A friend of mine who lost his father earlier this year was comforted by the words of a minister: “All deaths are linked.” So his father’s death was linked to his wife’s losses. So Libby’s pending death is linked to the loss of my father, my mother, other pets, friends, and acquaintances. It is linked to my own death, whenever that should be. And there is something about this doorway, in that house where no one would still be alive, that is like the space I am in now about to say goodbye to a wonderful friend and family member.


So, associations in this dream: Grandmother’s house: this is my maternal grandmother’s house where we gathered twice a week for dinner. Very festive, very family oriented. Yet for thirty years, the only time any of the living from that time gather is for a funeral, perhaps a wedding. That will change this summer as an aunt and uncle have planned a gathering. Father: My father’s illness and death was huge in the many changes in my life, sparking in me a fear of my own mortality and that of others. While there has been other losses, none were as close as this. I coped by going to many baseball games that year, San Francisco, Chicago, Atlanta, Boston, New York, Philly, Detroit. Something in baseball attracted me, seeming universal (there are sooooo many more spiritual baseball movies than any other sport). Think, Field of Dreams, the original Angels in the OutfieldThe Natural, or Bull Durham. And this year I have season tickets for the first time. Ever.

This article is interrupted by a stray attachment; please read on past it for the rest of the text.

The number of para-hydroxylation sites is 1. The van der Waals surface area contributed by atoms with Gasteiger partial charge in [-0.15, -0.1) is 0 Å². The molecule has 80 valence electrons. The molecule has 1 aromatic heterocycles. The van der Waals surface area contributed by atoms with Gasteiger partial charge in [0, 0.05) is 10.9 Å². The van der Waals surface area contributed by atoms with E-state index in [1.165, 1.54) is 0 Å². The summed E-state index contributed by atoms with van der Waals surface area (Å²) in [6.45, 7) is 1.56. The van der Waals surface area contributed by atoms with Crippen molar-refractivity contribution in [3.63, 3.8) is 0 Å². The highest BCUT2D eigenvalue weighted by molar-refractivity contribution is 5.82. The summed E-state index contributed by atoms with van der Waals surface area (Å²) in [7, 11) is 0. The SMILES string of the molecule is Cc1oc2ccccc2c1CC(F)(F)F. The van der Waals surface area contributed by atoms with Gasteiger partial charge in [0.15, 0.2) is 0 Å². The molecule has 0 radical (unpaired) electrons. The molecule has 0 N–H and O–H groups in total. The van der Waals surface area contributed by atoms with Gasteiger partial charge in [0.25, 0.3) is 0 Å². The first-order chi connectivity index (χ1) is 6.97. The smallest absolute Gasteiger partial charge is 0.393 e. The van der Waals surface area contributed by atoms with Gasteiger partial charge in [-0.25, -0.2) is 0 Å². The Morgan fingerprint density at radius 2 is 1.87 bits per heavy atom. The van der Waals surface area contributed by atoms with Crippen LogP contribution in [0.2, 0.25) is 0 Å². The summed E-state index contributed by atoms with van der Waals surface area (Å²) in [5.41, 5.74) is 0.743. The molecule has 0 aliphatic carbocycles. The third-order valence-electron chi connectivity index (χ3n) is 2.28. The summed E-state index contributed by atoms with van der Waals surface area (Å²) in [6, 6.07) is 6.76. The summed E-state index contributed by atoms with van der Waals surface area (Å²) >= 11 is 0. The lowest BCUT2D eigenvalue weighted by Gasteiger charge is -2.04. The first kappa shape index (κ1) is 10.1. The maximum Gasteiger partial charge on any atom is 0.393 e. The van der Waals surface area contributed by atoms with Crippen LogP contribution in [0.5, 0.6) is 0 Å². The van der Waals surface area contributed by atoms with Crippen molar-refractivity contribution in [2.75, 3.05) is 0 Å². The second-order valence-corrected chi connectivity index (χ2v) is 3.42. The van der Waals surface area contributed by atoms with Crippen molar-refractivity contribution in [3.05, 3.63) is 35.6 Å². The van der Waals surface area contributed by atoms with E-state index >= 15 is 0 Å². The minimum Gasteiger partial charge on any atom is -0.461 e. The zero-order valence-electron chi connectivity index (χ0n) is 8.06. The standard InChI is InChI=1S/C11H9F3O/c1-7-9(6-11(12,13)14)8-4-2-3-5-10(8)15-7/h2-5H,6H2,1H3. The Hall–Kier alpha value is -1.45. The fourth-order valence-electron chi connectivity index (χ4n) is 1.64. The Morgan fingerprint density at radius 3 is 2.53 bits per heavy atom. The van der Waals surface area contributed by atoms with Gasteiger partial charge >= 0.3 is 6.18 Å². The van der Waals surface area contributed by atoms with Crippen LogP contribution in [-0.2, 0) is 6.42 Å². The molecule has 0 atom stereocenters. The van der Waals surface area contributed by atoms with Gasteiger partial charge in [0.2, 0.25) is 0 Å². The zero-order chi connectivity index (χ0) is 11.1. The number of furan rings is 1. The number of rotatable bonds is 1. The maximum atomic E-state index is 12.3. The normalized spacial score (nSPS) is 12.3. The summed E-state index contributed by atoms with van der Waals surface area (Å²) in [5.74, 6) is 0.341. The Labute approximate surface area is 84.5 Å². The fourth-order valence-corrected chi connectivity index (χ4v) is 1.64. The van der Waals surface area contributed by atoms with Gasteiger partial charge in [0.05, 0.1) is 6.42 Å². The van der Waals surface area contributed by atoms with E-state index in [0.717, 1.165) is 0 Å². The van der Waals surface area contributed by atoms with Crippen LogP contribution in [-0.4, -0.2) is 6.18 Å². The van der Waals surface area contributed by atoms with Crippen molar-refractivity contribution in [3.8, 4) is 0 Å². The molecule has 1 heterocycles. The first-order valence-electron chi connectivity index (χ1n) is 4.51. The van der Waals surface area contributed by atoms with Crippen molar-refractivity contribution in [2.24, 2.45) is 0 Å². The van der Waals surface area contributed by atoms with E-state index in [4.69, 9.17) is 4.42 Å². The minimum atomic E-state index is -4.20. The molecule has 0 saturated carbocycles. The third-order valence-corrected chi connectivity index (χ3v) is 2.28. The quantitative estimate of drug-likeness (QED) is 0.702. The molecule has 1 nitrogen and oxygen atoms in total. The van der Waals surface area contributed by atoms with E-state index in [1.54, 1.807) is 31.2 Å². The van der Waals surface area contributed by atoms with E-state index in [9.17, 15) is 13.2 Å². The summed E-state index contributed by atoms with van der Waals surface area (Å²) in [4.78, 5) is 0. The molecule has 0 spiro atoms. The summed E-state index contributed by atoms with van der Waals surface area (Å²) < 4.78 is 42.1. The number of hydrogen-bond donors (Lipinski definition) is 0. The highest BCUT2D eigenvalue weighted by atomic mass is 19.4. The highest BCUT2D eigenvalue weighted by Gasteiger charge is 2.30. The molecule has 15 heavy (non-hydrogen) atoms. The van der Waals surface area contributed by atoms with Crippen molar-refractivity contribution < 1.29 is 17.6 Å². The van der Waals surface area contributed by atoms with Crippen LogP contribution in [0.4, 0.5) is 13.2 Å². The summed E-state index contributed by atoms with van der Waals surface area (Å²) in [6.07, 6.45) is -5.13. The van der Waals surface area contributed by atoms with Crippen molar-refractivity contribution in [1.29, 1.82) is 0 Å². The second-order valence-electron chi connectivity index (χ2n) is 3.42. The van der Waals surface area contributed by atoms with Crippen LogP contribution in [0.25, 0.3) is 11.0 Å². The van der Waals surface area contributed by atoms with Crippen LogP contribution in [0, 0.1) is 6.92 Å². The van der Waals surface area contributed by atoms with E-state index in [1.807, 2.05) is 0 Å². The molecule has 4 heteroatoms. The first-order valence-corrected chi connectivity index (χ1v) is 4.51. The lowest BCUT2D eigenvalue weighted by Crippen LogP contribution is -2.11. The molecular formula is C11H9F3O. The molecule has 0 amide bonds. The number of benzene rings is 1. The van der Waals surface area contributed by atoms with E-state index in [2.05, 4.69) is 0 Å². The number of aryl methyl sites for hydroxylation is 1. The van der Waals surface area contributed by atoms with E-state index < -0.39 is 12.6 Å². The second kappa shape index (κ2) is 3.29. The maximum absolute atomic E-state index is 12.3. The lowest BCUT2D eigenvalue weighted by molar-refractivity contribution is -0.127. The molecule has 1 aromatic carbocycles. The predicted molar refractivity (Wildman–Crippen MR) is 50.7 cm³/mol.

Mat. Associations to mat: Mat is where one stands in liminal space. “Wipe your feet, for you stand on Holy ground.” (Misquoting of Exodus 3:5). Also “Mati” for death. Mat as in matted hair of my dog. Mat as in material, matter, something of substance and tangible, as opposed to the intangible or liminal.


So, what does the dream ask of me? What does it mean, what does it want me to do? Part of my reply is that if I could clearly answer that I would hardly need to dream at all. If I knew the answer to that I would not need to write at all or to discuss my dreams with others. Yet the dream as an act of comparison is pretty clear: There is a portal. There is a ‘here’ and a ‘there.’ And what we see in the ‘here’ is linked to the ‘there,’ both in terms of time (such as the days in which family was ‘there’ as opposed to here) and space (in terms of this side or that side of the doorway), and also in something that is beyond time and space, neither here nor there. Dreams, especially dreams like this one, point me to the infinite, that which is beyond any door I know. Beyond this space. Twilight.  Liminal.